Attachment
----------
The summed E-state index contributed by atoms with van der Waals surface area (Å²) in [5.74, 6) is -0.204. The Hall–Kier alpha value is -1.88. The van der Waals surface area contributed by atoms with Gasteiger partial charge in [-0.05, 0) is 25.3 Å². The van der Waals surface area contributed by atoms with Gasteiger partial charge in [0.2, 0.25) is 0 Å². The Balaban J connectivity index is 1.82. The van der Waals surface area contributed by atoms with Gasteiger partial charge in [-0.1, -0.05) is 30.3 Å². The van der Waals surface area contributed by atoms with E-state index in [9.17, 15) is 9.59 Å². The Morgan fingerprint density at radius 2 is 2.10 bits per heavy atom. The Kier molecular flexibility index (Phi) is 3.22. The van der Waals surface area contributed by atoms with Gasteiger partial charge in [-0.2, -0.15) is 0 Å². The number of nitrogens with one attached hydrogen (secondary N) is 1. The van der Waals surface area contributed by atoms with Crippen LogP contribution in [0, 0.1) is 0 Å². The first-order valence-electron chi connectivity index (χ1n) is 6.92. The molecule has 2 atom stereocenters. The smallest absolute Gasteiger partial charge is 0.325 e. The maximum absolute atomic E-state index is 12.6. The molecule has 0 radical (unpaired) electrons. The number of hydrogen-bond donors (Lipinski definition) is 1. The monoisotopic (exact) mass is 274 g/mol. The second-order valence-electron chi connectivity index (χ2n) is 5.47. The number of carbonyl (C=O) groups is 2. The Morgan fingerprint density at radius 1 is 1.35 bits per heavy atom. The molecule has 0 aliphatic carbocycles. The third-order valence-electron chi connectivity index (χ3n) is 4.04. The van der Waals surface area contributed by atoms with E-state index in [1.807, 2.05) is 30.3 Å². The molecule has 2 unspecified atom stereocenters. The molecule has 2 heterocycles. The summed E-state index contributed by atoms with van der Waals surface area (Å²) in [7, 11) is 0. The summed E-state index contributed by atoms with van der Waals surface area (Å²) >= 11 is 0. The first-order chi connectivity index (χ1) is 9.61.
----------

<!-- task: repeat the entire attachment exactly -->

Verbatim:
The summed E-state index contributed by atoms with van der Waals surface area (Å²) in [5.74, 6) is -0.204. The Hall–Kier alpha value is -1.88. The van der Waals surface area contributed by atoms with Gasteiger partial charge in [-0.05, 0) is 25.3 Å². The van der Waals surface area contributed by atoms with Gasteiger partial charge in [0.2, 0.25) is 0 Å². The Balaban J connectivity index is 1.82. The van der Waals surface area contributed by atoms with Gasteiger partial charge in [-0.1, -0.05) is 30.3 Å². The van der Waals surface area contributed by atoms with E-state index in [9.17, 15) is 9.59 Å². The Morgan fingerprint density at radius 2 is 2.10 bits per heavy atom. The Kier molecular flexibility index (Phi) is 3.22. The van der Waals surface area contributed by atoms with Gasteiger partial charge in [-0.2, -0.15) is 0 Å². The number of nitrogens with one attached hydrogen (secondary N) is 1. The van der Waals surface area contributed by atoms with Crippen LogP contribution in [0, 0.1) is 0 Å². The first-order valence-electron chi connectivity index (χ1n) is 6.92. The molecule has 2 atom stereocenters. The smallest absolute Gasteiger partial charge is 0.325 e. The maximum absolute atomic E-state index is 12.6. The molecule has 0 radical (unpaired) electrons. The number of hydrogen-bond donors (Lipinski definition) is 1. The monoisotopic (exact) mass is 274 g/mol. The second-order valence-electron chi connectivity index (χ2n) is 5.47. The number of carbonyl (C=O) groups is 2. The Morgan fingerprint density at radius 1 is 1.35 bits per heavy atom. The molecule has 0 aliphatic carbocycles. The third-order valence-electron chi connectivity index (χ3n) is 4.04. The van der Waals surface area contributed by atoms with E-state index in [1.807, 2.05) is 30.3 Å². The molecule has 2 unspecified atom stereocenters. The molecule has 2 heterocycles. The summed E-state index contributed by atoms with van der Waals surface area (Å²) in [7, 11) is 0. The summed E-state index contributed by atoms with van der Waals surface area (Å²) >= 11 is 0. The first-order chi connectivity index (χ1) is 9.61.